Armed with a passkey that let him into any part of the hospital, Huston decided to follow one group of 75 men as they passed through the program. Constantly running cameras were set up in so many places that the patients soon took them for granted and ignored them. Shooting continued for three months, capturing much valuable material as well as extremely harsh footage – displaying shock therapy, for instance – that Huston knew would be excluded from the film. Some of the patients "had tics; some were paralyzed; one in ten was psychotic," he wrote in An Open Book, his 1980 autobiography. While some appeared to recover astonishingly fast, Huston learned that such outcomes could be deceptive, since "a patient given back the use of his legs might...develop a new symptom more serious than the first," or even "go to a window and jump out." Electroshock, injections of sodium amytal, group therapy, and hypnosis (which Huston claimed he mastered during this time) were among the routine treatments, but he ultimately found that everything boiled down to restoring "the ability to give love and to receive it." Huston and screenwriter Charles Kaufman crafted the narration as the film was shot, and actor Walter Huston came in to record it – a natural choice, since besides being the director's father, he had narrated Frank Capra's government-sponsored documentary series Why We Fight (1942-1945).

Little of Huston's individual creativity is detectable in Let There be Light, which uses standard documentary practices of its day to put across the notions that prompted the government to commission it. The film begins with a printed statement declaring that none of the material was staged, but one can't help being suspicious when seemingly miraculous cures take place during a few minutes of hypnosis or drug therapy; and while Huston knew such results could vanish as quickly as they'd arrived, the insistently upbeat movie never acknowledges this. The last segment is the most simplistic of all, intercutting previously seen shots of disturbed patients with new footage of a softball game where they all seem entirely normal – the soldier who couldn't walk is running bases, the man who couldn't speak properly is an umpire calling a play, and so forth. Scenes like these have more to do with Hollywood message-mongering than with clear-eyed communication of complicated facts. Presented as advocacy for the mentally ill, the movie is also propaganda for the psychiatric profession, overlooking its inadequacies and uncertainties in favor of a one-dimensional portrait too cheery and tidy to be believed.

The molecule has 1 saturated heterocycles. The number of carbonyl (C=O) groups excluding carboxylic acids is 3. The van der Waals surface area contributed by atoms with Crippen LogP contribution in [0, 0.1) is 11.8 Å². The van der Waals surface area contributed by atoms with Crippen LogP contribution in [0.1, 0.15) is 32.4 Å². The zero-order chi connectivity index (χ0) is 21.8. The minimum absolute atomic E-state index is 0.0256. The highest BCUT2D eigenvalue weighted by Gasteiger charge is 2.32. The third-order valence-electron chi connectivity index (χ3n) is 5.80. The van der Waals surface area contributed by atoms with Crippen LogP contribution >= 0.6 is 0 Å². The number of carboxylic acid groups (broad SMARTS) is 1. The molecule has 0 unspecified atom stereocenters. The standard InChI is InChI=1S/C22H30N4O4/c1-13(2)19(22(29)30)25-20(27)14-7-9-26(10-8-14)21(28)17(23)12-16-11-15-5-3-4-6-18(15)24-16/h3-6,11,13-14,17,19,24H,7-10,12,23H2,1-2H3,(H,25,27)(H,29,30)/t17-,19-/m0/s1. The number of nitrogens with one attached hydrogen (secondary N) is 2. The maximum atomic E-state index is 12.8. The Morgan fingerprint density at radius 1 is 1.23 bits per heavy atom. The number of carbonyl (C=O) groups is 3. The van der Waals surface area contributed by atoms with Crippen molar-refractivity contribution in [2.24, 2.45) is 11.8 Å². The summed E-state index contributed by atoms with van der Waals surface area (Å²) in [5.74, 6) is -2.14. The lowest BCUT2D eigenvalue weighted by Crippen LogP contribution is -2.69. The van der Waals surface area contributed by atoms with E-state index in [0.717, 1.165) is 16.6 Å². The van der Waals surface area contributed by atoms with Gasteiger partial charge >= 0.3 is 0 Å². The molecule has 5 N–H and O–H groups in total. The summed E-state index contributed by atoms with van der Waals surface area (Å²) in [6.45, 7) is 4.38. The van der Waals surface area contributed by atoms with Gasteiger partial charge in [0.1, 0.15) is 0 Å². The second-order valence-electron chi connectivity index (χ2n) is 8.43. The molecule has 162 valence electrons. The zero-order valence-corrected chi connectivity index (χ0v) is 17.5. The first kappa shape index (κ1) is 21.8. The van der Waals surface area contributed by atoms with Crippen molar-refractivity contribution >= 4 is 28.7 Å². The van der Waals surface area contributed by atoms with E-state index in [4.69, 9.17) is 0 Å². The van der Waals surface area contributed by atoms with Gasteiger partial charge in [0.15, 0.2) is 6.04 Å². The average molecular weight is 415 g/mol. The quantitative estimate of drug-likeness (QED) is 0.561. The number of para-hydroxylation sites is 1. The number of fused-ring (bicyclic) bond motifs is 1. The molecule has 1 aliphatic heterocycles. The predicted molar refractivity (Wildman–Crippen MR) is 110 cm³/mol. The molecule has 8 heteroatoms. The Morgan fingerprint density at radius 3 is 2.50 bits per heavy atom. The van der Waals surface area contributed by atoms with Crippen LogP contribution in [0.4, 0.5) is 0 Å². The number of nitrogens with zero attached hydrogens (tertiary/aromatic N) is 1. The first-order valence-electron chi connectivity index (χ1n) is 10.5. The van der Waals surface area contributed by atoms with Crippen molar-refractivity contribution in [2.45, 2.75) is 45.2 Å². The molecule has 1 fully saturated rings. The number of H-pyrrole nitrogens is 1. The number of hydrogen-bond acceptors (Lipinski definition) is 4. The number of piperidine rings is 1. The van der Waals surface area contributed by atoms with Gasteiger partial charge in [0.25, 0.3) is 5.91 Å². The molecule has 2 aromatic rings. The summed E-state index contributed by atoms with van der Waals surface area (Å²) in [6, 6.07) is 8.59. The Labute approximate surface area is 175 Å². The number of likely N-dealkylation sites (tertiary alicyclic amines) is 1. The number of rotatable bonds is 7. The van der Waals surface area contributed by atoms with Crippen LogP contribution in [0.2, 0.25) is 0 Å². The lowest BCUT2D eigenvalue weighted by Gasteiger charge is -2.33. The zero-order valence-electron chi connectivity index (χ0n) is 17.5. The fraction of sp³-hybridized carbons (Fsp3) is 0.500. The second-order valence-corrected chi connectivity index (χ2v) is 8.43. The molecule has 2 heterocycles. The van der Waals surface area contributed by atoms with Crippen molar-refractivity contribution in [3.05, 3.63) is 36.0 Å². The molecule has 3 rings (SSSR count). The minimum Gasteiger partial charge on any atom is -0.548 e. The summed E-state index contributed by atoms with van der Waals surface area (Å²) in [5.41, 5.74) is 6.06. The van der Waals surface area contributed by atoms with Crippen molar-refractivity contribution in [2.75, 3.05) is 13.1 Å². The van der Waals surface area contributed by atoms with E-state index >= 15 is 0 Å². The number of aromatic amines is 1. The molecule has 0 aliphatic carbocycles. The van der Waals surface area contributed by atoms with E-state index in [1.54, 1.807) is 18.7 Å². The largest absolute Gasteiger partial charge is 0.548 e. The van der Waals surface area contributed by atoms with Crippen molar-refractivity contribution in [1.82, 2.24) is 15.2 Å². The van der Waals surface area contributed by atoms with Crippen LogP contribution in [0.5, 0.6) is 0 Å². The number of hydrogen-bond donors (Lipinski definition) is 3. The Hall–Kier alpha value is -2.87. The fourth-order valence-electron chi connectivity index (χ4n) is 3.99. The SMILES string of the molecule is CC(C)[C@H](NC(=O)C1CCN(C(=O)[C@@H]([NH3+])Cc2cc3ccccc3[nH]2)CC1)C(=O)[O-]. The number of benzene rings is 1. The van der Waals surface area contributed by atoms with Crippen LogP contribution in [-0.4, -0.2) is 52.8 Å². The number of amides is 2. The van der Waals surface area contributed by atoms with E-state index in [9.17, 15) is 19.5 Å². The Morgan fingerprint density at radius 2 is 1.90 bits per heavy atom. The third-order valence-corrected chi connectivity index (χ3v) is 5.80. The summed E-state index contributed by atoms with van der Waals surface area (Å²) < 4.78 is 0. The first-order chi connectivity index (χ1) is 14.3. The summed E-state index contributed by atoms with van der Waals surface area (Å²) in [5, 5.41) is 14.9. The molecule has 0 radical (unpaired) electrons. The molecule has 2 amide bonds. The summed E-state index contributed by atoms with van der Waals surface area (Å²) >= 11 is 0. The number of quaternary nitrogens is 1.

The film's shortcomings aside, however, the experience of making it profoundly changed Huston's approach to directing. "It gave me a sense of the reality of human behavior," he said, "as against the conventions that the Hollywood screen...had come to accept as behavior. It also inculcated in me a vast desire to work away from studios. I found a freedom and an inspiration from a location that the barren walls of the studio didn't give me." For awakening these feelings in one of the studio era's most prominent directors, Let There Be Light has an importance far beyond its dubious merits as a nonfiction study of mental illness and psychiatric treatment.

Director: John Huston
Screenplay: John Huston, Charles Kaufman
Cinematographers: Stanley Cortez, John Doran, Lloyd Fromm, Joseph Jackman, George Smith
Film Editing: William Reynolds, Gene Fowler, Jr.
Music: Dimitri Tiomkin
With: Walter Huston (narrator)

by David Sterritt